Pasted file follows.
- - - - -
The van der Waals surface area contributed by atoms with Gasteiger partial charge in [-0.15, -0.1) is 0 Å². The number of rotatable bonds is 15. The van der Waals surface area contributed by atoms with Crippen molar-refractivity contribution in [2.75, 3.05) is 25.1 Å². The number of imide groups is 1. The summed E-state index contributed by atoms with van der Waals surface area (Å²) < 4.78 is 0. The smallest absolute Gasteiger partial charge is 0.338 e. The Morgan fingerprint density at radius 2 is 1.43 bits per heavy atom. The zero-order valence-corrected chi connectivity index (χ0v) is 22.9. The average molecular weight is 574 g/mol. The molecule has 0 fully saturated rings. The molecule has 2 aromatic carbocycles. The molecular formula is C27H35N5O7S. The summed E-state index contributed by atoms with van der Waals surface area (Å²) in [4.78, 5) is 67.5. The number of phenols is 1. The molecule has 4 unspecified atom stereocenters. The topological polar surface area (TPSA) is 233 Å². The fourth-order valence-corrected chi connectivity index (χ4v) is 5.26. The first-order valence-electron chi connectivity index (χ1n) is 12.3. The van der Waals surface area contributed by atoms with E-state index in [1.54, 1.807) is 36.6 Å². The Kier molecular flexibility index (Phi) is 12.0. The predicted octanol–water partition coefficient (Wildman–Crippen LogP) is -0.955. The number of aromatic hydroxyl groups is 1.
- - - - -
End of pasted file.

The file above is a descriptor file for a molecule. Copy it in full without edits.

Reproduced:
The van der Waals surface area contributed by atoms with Gasteiger partial charge in [-0.15, -0.1) is 0 Å². The number of rotatable bonds is 15. The van der Waals surface area contributed by atoms with Crippen molar-refractivity contribution in [2.75, 3.05) is 25.1 Å². The number of imide groups is 1. The summed E-state index contributed by atoms with van der Waals surface area (Å²) < 4.78 is 0. The smallest absolute Gasteiger partial charge is 0.338 e. The Morgan fingerprint density at radius 2 is 1.43 bits per heavy atom. The zero-order valence-corrected chi connectivity index (χ0v) is 22.9. The average molecular weight is 574 g/mol. The molecule has 0 fully saturated rings. The molecule has 2 aromatic carbocycles. The molecular formula is C27H35N5O7S. The summed E-state index contributed by atoms with van der Waals surface area (Å²) in [4.78, 5) is 67.5. The number of phenols is 1. The molecule has 4 unspecified atom stereocenters. The topological polar surface area (TPSA) is 233 Å². The fourth-order valence-corrected chi connectivity index (χ4v) is 5.26. The first-order valence-electron chi connectivity index (χ1n) is 12.3. The van der Waals surface area contributed by atoms with E-state index in [1.54, 1.807) is 36.6 Å². The Kier molecular flexibility index (Phi) is 12.0. The predicted octanol–water partition coefficient (Wildman–Crippen LogP) is -0.955. The number of aromatic hydroxyl groups is 1.